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A CurtainUp London Review
Dionysus has had his deity and his royal inheritance denied by his mortal mother Semele's three sisters Agave, Autonoe and Ino, daughters of Cadmus. Semele is killed by a jealous Hera after Zeus has made Semele pregnant. The thunderbolt that kills Semele delivers the boy Dionysus. Semele's sister Agave is Pentheus' mother. So at the beginning of the play, Dionysus takes human form to return to Thebes to seek vengeance for his mother and himself.
Ben Whishaw is this ethereal creature, full of strange circling arm movements which move his draped toga like top in curious ways. With long dark hair tied back and later wearing a long green dress, he is like a bearded woman or a Jesus figure or a rock star and is magnetically attractive to women and probably men as well.
His revenge, like the Pied Piper, is to lure the women of Thebes up into the mountains to celebrate his rites of sex and music and wine. Agave and her sisters are amongst these women. Meanwhile Pentheus is doing his utmost to counter this subculture. When he meets his grandfather Cadmus (Kevin Harvey) and the blind seer Tiresias (Ben Whishaw again) dressed as druids, he is in a business suit and every inch the politician.
As the equivalent of the Greek chorus, the women, the Bacchae, sing or speak their lines. The music is modern classical and often atonal and discordant but because of the spoken/sung combination the words have clarity. Think Philip Glass. There were moments when I thought I had stumbled into a modern opera which was not exactly to my taste. I spent much time trying to work out which of the women was Agave and failed to identify her for reasons which become apparent later in the play. Despite the slightly odd music, the acting performances of Whishaw and Carvel are mesmerizing and not to be missed.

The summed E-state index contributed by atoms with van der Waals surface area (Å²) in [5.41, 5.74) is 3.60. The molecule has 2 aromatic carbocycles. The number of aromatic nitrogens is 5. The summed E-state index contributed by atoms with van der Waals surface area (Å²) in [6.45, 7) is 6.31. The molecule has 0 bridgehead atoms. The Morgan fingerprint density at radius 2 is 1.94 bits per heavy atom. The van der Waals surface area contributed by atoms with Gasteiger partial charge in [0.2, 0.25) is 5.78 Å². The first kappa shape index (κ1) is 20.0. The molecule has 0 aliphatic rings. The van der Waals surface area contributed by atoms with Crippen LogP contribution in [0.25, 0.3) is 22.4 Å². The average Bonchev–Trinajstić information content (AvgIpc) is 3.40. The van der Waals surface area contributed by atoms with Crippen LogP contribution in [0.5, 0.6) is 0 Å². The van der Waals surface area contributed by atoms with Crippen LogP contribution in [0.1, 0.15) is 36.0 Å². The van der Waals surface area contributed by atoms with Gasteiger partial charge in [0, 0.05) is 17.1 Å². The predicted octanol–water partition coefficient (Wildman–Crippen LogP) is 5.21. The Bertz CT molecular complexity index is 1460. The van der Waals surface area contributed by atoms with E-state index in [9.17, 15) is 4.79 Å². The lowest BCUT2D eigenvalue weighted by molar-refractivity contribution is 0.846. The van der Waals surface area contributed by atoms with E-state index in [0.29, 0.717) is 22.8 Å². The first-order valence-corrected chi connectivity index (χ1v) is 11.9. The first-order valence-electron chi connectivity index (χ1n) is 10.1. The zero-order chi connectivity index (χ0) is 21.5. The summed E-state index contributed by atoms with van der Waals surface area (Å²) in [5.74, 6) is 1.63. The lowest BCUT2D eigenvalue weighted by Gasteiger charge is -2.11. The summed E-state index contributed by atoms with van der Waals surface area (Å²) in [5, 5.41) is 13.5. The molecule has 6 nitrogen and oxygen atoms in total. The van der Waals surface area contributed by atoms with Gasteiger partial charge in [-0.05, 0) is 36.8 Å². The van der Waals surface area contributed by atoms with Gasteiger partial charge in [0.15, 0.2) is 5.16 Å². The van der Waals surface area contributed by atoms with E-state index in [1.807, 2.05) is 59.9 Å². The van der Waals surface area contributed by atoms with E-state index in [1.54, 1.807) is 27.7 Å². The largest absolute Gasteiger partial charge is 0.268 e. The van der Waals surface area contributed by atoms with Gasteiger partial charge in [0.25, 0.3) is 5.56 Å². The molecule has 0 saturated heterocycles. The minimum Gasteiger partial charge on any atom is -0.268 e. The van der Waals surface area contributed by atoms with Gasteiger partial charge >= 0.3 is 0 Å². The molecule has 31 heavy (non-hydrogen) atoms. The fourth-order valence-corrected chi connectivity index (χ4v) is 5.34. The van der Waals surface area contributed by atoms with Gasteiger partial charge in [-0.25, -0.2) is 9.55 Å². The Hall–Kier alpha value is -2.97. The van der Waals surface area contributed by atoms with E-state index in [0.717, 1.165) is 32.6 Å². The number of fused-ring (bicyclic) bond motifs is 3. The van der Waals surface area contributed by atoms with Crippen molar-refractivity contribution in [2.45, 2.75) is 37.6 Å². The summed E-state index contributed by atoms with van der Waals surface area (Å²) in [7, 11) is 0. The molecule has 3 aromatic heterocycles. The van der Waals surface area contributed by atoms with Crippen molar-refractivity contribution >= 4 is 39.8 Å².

Antony Macdonald's set is a mountainscape but with imposing, pitch black contours silhouetted in front of the bare bricks of the theatre back wall. The clothes of the Bacchae have a fawn (the baby deer not just the colour) skin and they wear headdresses made of laurels and other greenery. The women carry a thyrsus, a staff made of fennel decorated with vines and usually topped with a pinecone but after battle, the severed head of a victim.
Director James Macdonald has directed Ben Whishaw before for Mike Bartlett and the two obviously work extremely well together to allow this special actor full range in a performance I could not take my eyes off for one minute.
Poet Anne Carson's lucid version of The Bacchae is entitled Bakkhai; both are transliteration from the Greek alphabet so the spelling matters not. Later in the play she often refers to Dionysus as Bacchus, his Roman equivalent. So the Bacchae were the women followers of Bacchus or Dionysus. Carson's adaptation has words of relevance but is a modern interpretation with modern expression. Her play makes me want to see more. We may think the brutality of the Bacchae hasn't a modern parallel but we only have to think about the so-called Islamic State executions of hostages to find one.
I have never really been a fan of the Greek tragedy, and even less of any comedy, but this production of Bakkhai resonates with modern family discord, with belief systems and its issues are finely balanced between right and wrong, so it stimulates your imagination.
The Almeida under Rupert Goold has the vision of a National Theatre, happily combined with the creativity of the avant garde.
Retold by Tina Packer of Shakespeare & Co.
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